17: U2: War (design By Steve Averill)

About to take a conference meeting that calls for a serious tone? Turn yourself into the famous model on the front of U2’s 1983 album, War, to let everyone know you mean business. The boy in question was Peter Rowen, the younger brother of Derek Rowen, a Dublin artist and member of The Virgin Prunes, who were friends and collaborators with U2.

U2 War Album Cover

16: Iron Maiden: Powerslave (design by Derek Riggs)

The cover of Iron Maiden’s classic 1984 album not only makes for a Zoom background of epic proportions, but it’s riddled with visual clues and Easter eggs. The phrases “Bollocks”, “Indiana Jones Was Here 1941”, “What A Load Of Crap” and “Wot, No Guinness?” are all carved into the giant Egyptian temple in hieroglyphics.

Iron Maiden Powerslave

15: Elvis Presley: 50,000,000 Elvis Fans Can’t Be Wrong: Elvis’ Gold Records (design by Bob Jones)

Even virtual presentations can be stressful; that’s why you need an ally, someone in your corner… perhaps 14 Elvises who’ve got your back? 50,000,000 Elvis Fans Can’t Be Wrong – and neither can you. (Did you hear that, Bill in accounting?) In these confusing times, we’re all a little lonely and there’s nothing wrong with surrounding yourself with The King.

50,000,000 Elvis Fans Can’t Be Wrong

14: Mott The Hoople: The Hoople (design by Roslav Szaybo)

Surround yourself with a halo of hair (and British glam rockers Mott The Hoople) taken from the cover of their seventh and final studio album, The Hoople. Bonus points if you can keep your head tilted just so, like the cover model.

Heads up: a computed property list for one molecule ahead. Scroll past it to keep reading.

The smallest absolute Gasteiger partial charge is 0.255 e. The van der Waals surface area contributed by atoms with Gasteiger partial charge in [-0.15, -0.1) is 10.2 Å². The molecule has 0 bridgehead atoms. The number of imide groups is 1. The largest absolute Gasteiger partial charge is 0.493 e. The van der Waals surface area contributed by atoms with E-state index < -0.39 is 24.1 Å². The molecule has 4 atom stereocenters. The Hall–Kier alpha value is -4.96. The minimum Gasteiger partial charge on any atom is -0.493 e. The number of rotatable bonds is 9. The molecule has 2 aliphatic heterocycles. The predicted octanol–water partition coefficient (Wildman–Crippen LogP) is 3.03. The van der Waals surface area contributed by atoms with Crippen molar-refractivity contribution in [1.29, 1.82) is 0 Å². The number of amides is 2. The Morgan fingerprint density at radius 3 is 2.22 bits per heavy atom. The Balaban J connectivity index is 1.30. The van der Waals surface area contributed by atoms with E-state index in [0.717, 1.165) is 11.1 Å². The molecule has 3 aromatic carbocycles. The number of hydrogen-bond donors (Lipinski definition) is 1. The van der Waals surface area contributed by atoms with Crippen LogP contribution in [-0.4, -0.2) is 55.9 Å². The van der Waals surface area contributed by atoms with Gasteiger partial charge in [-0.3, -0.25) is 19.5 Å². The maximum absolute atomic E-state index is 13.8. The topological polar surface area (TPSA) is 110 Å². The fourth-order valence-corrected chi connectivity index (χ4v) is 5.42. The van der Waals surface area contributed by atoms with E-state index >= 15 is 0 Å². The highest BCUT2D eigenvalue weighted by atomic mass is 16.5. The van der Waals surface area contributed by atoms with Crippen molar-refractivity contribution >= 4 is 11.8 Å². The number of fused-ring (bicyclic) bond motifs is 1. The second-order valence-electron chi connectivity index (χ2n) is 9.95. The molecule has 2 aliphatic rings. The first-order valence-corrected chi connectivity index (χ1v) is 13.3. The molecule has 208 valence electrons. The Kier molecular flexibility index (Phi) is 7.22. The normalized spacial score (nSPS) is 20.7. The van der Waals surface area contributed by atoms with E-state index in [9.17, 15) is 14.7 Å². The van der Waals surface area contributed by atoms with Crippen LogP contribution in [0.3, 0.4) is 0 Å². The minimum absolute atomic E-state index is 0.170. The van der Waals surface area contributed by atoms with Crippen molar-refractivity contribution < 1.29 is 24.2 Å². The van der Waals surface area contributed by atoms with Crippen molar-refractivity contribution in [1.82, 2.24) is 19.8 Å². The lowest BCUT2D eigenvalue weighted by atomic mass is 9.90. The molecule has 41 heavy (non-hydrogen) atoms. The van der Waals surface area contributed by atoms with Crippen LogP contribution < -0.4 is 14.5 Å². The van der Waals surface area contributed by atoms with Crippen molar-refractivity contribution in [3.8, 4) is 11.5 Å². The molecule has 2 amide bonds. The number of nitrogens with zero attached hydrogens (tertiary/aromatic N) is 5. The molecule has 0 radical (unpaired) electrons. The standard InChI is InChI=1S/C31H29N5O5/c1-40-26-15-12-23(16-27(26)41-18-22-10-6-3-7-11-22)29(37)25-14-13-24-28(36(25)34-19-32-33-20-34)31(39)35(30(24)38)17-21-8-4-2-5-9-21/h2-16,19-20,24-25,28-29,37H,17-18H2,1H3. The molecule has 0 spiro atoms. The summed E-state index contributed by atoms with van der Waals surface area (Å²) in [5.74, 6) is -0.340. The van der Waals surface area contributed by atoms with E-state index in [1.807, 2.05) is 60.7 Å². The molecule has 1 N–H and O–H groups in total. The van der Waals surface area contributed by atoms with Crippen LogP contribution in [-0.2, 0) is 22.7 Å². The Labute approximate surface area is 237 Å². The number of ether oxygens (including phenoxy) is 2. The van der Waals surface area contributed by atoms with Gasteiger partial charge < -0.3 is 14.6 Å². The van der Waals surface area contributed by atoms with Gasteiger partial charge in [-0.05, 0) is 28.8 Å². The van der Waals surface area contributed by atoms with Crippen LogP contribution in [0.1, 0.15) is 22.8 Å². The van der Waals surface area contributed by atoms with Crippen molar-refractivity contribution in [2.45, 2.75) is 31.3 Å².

Mott The Hoople - The Hoople

13: Kendrick Lamar: To Pimp A Butterfly (design By Kendrick Lamar, Dave Free, Denis Rouvre)

Not for the faint or politically adverse at heart, Kendrick Lamar’s provocative cover for To Pimp A Butterfly conveys the kind of revolutionary spirit you feel after a Zoom call fails, or if you experience a full Network-style breakdown after working remotely for too long.

Kendrick Lamar To Pimp A Butterfly

12: AC/DC: Let There Be Rock (design by Gerard Huerta)

Not only is AC/DC’s Let There Be Rock one of the best album covers of all time, but if you position yourself just right in the Zoom background, you can make it look like you took a selfie at one of their 1977 concerts. Let There Be Rock also marked the debut of the band’s iconic logo, also designed by Gerard Huerta.

AC/DC Let There Be Rock

11: Green Day: Insomniac (design by Winston Smith)

The perfect Zoom background for these trying times, Green Day’s Insomniac album cover is like a dystopian version of Where’s Waldo?, from the mind of punk-art surrealist Winston Smith, a master of “hand-carved” collage. Let’s face it, it’s not easy maintaining a presentable presence when you’re stuck at home, so you need a background that offers as much visual stimuli as possible as a distraction.

Green Day Insomniac

10: Jefferson Airplane: Thirty Seconds Over Winterland (design by Bruce Steinberg)

For those nostalgic for the old Windows “flying toasters” screensaver, Jefferson Airplane’s 1973 live album was the original. The album serves as the group’s swan song, but the cover is timeless. If you’re really ambitious, you could animate the toasters for the full homage.

Jefferson Airplane: Thirty Seconds Over Winterland

9: Jay-Z And Kanye West: Watch The Throne (design by Riccardo Tisci)

If your home office is looking more Eastern Bloc than Restoration Hardware, you might want to overcompensate with a lavish Zoom background. Look no further than the gilded cover art for Watch The Throne, by Givenchy designer Riccardo Tisci. (Purple robe not included.)